Monday, February 4, 2019

Link List: Money Lessons and Other Things

Wearing my new to me Alexis Bittar bracelet. In this light, one can almost see why my recent interest in jade bangles led me to it, at least in terms of the color!

It's now been long enough since I graduated law school that I have a few friends who have left their first workplaces, sometimes in order to leave NYC and sometimes in order to do something that's not biglaw. I've found it exciting to see where my peers and former colleagues end up, though we're still so new to this profession that it's still impossible to predict what our careers will actually look like in the long term. I am always a bit sad, however, when any of my friends move out of the city. Of my closest law school friends, only a few are still here!

1. // I enjoyed this article about Kathy's novel, Family Trust (affiliate link). There's a very particular perspective presented in the novel, one that I'm very familiar with. It depicts a community that's very similar to the one I grew up in (some would call it the exact same one, but I'm not sure that's 100% correct, mine was a few zip codes away, among other things). A lot has changed in the Silicon Valley since I was a child. 

2. // I also enjoyed Carly the Prepster's post about her thought process when making a recent large designer handbag purchase, in this case, a Chanel bag. Among other things, it gives some insight into how she runs her successful social media-based business (for further context, she once indicated during an AMA two years ago that her blog brought in mid-six figures of revenue/year at the time). It also touches on larger themes I'm interested in, including about the money lessons one learns from one's parents (whether those lessons were intentionally taught or not, a theme I last discussed over at Sherry's). And well, as one can see from much of what I write here, I too enjoy writing at somewhat excessive length about my thought process for various purchases!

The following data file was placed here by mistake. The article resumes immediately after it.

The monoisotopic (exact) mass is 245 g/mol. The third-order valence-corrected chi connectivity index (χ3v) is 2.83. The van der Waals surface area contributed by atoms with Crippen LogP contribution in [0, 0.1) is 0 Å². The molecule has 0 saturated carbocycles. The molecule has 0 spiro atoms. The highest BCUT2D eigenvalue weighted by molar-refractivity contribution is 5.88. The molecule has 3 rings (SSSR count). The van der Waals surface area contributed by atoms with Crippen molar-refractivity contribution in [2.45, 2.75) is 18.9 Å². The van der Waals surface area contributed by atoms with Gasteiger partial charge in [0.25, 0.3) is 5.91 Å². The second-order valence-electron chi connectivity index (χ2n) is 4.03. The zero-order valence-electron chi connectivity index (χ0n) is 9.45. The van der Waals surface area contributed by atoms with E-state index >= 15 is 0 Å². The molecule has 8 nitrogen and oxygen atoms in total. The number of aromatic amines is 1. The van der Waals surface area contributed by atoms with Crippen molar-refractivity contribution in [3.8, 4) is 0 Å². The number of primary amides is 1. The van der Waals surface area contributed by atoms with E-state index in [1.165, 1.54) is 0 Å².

I was a little surprised to see that many at r/blogsnark found that post annoying. I can see the reason for some of the criticisms. For instance, it really sounds like her parents were a perfectly reasonable level of frugal (through things like not ordering sodas or desserts at restaurants most of the time, driving older cars, paying off their mortgage, and prioritizing things like paying for college tuition for their children, etc.). While I'm definitely familiar with how a parent's sensible approach to money can still have unintended consequences, in which their child interprets from it certain unhelpful lessons (in my case, the focus on "sale section only" shopping I was raised with may have fed into some of my bad shopping habits later), I don't generally think it's fair to be too critical of one's parents for something like that, at least when it's clear that the odder, less useful lessons were accidentally conveyed.

Also, I agree with Luxe that, like Carly specifically mentioned, it's perfectly reasonable, and even rather smart, to save for a wedding before such an event is actually, er, concretely on the horizon. Weddings can be expensive, and the sometimes brief window between engagement and when people start putting down deposits for wedding-related expenses could mean that, if one has a certain type of wedding in mind, one can't exactly... wait until the engagement has happened to start saving, given the amount that might soon be needed. 

I do understand that it's not exactly "cute" for someone in an extremely strong and privileged financial position to fuss overly much about money-related anxieties. It could easily sound bad or terribly out of touch. That's why I try to be cautious about how I write about my own finances, to always keep in mind that I've been incredibly fortunate to have the economic opportunities I have. At the same time though, I do see the US as being a society where it's perfectly normal even for people in an excellent financial position to still be afraid about money and their future. A major medical emergency could decimate almost anyone's finances here, and that's legitimately terrifying, and reasonably so.

3. // And now for some other blog entries that I've been reading lately: I found Adina's detailed, thoughtful post about her local thrifting scene very interesting, as she's definitely an expert. I was entertained by Kitty and Piggy's post about how to write and cash checks, which, let's just say, may no longer be a skill that one learns naturally in the course of becoming a young adult these days. I don't think I had a checkbook until I was in law school, and that was only because student housing didn't accept rent payments any other way. And I admit that I had to do some research on Google before I really knew how to write my first check. Elaine's posts about her experiences with selling through TheRealReal (affiliate link) will be helpful if I ever decide to resell anything that way. 

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